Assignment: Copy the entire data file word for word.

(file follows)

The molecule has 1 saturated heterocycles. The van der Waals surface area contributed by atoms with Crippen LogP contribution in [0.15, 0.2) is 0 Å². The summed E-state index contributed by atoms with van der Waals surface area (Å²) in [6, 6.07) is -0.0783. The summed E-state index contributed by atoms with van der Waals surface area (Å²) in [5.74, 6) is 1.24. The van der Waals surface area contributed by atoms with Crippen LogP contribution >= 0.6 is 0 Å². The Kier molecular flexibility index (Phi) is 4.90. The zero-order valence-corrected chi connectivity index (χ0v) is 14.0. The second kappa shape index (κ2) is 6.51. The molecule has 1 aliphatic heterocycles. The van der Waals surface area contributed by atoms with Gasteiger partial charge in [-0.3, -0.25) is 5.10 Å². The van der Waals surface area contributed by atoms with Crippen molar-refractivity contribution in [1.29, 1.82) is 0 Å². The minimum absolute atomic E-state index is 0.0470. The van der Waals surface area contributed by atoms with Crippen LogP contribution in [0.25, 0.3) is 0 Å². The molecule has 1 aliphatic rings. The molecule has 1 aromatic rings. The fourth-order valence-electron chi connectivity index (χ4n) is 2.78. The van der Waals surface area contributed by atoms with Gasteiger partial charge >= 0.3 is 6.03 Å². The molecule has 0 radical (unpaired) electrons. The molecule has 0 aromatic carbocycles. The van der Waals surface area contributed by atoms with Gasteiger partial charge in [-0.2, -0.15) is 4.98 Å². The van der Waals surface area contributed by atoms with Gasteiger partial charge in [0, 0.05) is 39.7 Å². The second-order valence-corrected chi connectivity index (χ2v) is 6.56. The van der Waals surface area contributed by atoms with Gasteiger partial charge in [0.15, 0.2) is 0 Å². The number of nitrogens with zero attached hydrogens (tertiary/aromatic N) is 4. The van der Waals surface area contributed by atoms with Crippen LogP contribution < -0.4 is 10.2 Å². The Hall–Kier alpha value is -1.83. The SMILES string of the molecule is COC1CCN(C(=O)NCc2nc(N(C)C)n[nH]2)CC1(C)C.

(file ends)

The molecule has 1 saturated heterocycles. The van der Waals surface area contributed by atoms with Crippen LogP contribution in [0.15, 0.2) is 0 Å². The summed E-state index contributed by atoms with van der Waals surface area (Å²) in [6, 6.07) is -0.0783. The summed E-state index contributed by atoms with van der Waals surface area (Å²) in [5.74, 6) is 1.24. The van der Waals surface area contributed by atoms with Crippen LogP contribution >= 0.6 is 0 Å². The Kier molecular flexibility index (Phi) is 4.90. The zero-order valence-corrected chi connectivity index (χ0v) is 14.0. The second kappa shape index (κ2) is 6.51. The molecule has 1 aliphatic heterocycles. The van der Waals surface area contributed by atoms with Gasteiger partial charge in [-0.3, -0.25) is 5.10 Å². The van der Waals surface area contributed by atoms with Crippen molar-refractivity contribution in [1.29, 1.82) is 0 Å². The minimum absolute atomic E-state index is 0.0470. The van der Waals surface area contributed by atoms with Crippen LogP contribution in [0.25, 0.3) is 0 Å². The molecule has 1 aliphatic rings. The molecule has 1 aromatic rings. The fourth-order valence-electron chi connectivity index (χ4n) is 2.78. The van der Waals surface area contributed by atoms with Gasteiger partial charge >= 0.3 is 6.03 Å². The molecule has 0 radical (unpaired) electrons. The molecule has 0 aromatic carbocycles. The van der Waals surface area contributed by atoms with Gasteiger partial charge in [-0.2, -0.15) is 4.98 Å². The van der Waals surface area contributed by atoms with Gasteiger partial charge in [0, 0.05) is 39.7 Å². The second-order valence-corrected chi connectivity index (χ2v) is 6.56. The van der Waals surface area contributed by atoms with Gasteiger partial charge in [0.15, 0.2) is 0 Å². The number of nitrogens with zero attached hydrogens (tertiary/aromatic N) is 4. The van der Waals surface area contributed by atoms with Crippen LogP contribution < -0.4 is 10.2 Å². The Hall–Kier alpha value is -1.83. The SMILES string of the molecule is COC1CCN(C(=O)NCc2nc(N(C)C)n[nH]2)CC1(C)C.